MARKET WATCH: Alaska pipeline outage hikes crude oil prices

Sam Fletcher
OGJ Senior Writer

HOUSTON, Jan. 11 -- The price of crude oil rebounded from a 3-week low Jan. 10 in the New York futures market but failed to break through the resistance level of $90/bbl with the Trans Alaska Pipeline still closed for the third consecutive day.

Meanwhile, analysts in the Houston office of Raymond James & Associates Inc. reported natural gas prices declined 0.4% in the futures market “on (surprise) conflicting weather forecasts for the remainder of the winter.” The broader equity market recovered from early losses and ended flat “as strong fourth quarter earnings were released,” they said. “Energy stocks were mixed.”

Workers are building a 24-in., 170-ft bypass around the leaking pump station to reopen the Alaska pipeline. Oil already coming down the pipeline is being put in storage at that location, and authorities have not indicated how long repairs will take with work continuing around the clock (OGJ Online, Jan. 10, 2011).

James Zhang at Standard New York Securities Inc., the Standard Bank Group, said the prospect that some refinery throughput might be impacted by the pipeline outage also pushed the product cracks higher, but those cracks reversed “to some extent” in early trading Jan. 11 “as there appears to be sufficient crude inventory not to reduce refinery runs.” He said, “Outage of the Alaska pipeline predominantly affects refineries around the West Coast of the US, whose alternative crude imports are priced mostly on a Brent and Oman related basis. This reinforces the relative weakness of West Texas Intermediate vs. Brent.”

Zhang said the term structure of WTI continued to weaken in anticipation of later reports this week of increased inventory at Cushing, Okla.

Olivier Jakob at Petromatrix, Zug, Switzerland, said, “Some of the front WTI exposure is not being rolled to the second month and the selling on the front WTI is widening the contango on WTI and the discount of WTI to Brent, which widened again [Jan. 10] to more than $6/bbl which is a huge number by any account. The widening of the contango on WTI works against the returns of the record speculative length in WTI and should be a capping factor on speculative investments in WTI as on a rolling basis the investors and speculators are holding a yearly roll cost of $16/bbl for the pleasure of holding a long position in WTI.”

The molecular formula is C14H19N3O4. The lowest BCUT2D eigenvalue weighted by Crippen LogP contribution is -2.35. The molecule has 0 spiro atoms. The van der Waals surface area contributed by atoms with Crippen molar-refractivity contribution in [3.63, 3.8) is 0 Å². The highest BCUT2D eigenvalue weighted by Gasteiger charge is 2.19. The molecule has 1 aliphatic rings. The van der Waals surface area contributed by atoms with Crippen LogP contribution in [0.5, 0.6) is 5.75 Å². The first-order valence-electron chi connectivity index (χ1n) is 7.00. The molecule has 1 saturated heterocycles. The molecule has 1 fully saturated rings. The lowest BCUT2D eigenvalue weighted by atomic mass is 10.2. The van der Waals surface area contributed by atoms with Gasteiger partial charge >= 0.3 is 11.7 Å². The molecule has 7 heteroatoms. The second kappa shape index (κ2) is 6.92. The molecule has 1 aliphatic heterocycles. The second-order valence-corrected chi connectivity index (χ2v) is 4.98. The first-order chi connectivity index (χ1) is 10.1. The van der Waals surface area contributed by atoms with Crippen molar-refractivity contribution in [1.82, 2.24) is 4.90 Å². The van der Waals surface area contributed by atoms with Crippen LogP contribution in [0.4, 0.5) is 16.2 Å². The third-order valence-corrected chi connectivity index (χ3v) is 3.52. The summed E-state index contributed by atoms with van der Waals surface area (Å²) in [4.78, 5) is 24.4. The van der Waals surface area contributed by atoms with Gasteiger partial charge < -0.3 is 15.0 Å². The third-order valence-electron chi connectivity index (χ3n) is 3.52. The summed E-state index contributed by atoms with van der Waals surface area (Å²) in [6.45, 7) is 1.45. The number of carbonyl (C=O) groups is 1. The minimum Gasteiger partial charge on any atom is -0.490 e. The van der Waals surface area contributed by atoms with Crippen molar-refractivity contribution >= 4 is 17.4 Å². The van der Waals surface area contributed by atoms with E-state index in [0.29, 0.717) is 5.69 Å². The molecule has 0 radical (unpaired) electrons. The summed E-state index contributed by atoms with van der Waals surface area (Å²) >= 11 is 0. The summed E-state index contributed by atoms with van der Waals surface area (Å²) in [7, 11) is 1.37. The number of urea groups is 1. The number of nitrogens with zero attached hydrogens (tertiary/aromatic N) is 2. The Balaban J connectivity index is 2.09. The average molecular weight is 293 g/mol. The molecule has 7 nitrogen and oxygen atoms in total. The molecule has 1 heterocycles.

Jakob observed, “While the Organization of Petroleum Exporting Countries is still not officially moving as Brent gets within easy reach of $100/bbl, we have to note that OPEC supplies should be on the increase as Iraq has been reporting higher production levels. The expected increase in Iraqi crude oil supplies are one of the main challenges for an official quota increase for the rest of OPEC in 2011. Iraqi crude oil production is reported to be currently between 2.6 [million b/d] and 2.7 million b/d and that compares [with] an IEA estimate in November of 2.48 million b/d.”

He predicted, “[Jan. 12] will be a key day for the euro due to the Portuguese bond auction. So key that we have to expect some hidden market intervention to reassure everyone that there are no problems in the ‘euro wonderland.’ With the Brent premium to WTI and the weak euro, European countries are getting closer to the choking point in terms of prices at the pump.”

Energy prices
The February contract for benchmark US sweet, light crudes climbed $1.22 to $89.25/bbl Jan. 10 on the New York Mercantile Exchange. The March contract escalated $1.36 to $90.58/bbl.

On the US spot market, WTI at Cushing was up $1.22 to $89.25/bbl. Heating oil for February delivery advanced 6.98¢ to $2.56/gal on NYMEX. Reformulated blend stock for oxygenate blending for the same month increased 4.12¢ to $2.45/gal.

“Despite the disruptions in Alaska, WTI did not manage to do much better…than the opening gap” in Jan. 10 trading, Jakob said. “It did manage to close above the 5-day moving average but only by a few points, and if WTI wants to reverse the current negative moving average momentum, it will need to confirm with another close above the 5-day moving average ($89.07/bbl) [in the Jan. 11 session].

The February natural gas contract dropped 2.3¢ to $4.40/MMbtu on NYMEX. On the US spot market, however, gas at Henry Hub, La., jumped 6¢ to $4.49/MMbtu.

In London, the February IPE contract for North Sea Brent crude climbed $2.37 to $95.70/bbl. Gas oil for January was up $13.50 to $782.50/tonne.

“With the strong volatility in the spread between Brent and WTI,” Jakob said. “Brent is back to testing the resistance of $96/bbl. Given the Brent-WTI movements, Brent is not defining a strong momentum (stuck for now between $92-96/bbl). A break of $96/bbl could attract some fresh momentum buying to Brent but given the weakness of the euro, we will be then exposing the European economies to a retest of the summer of 2008.”

The average price for OPEC’s basket of 12 reference crudes increased 50¢ to $91.33/bbl.

Contact Sam Fletcher at samf@ogjonline.com.

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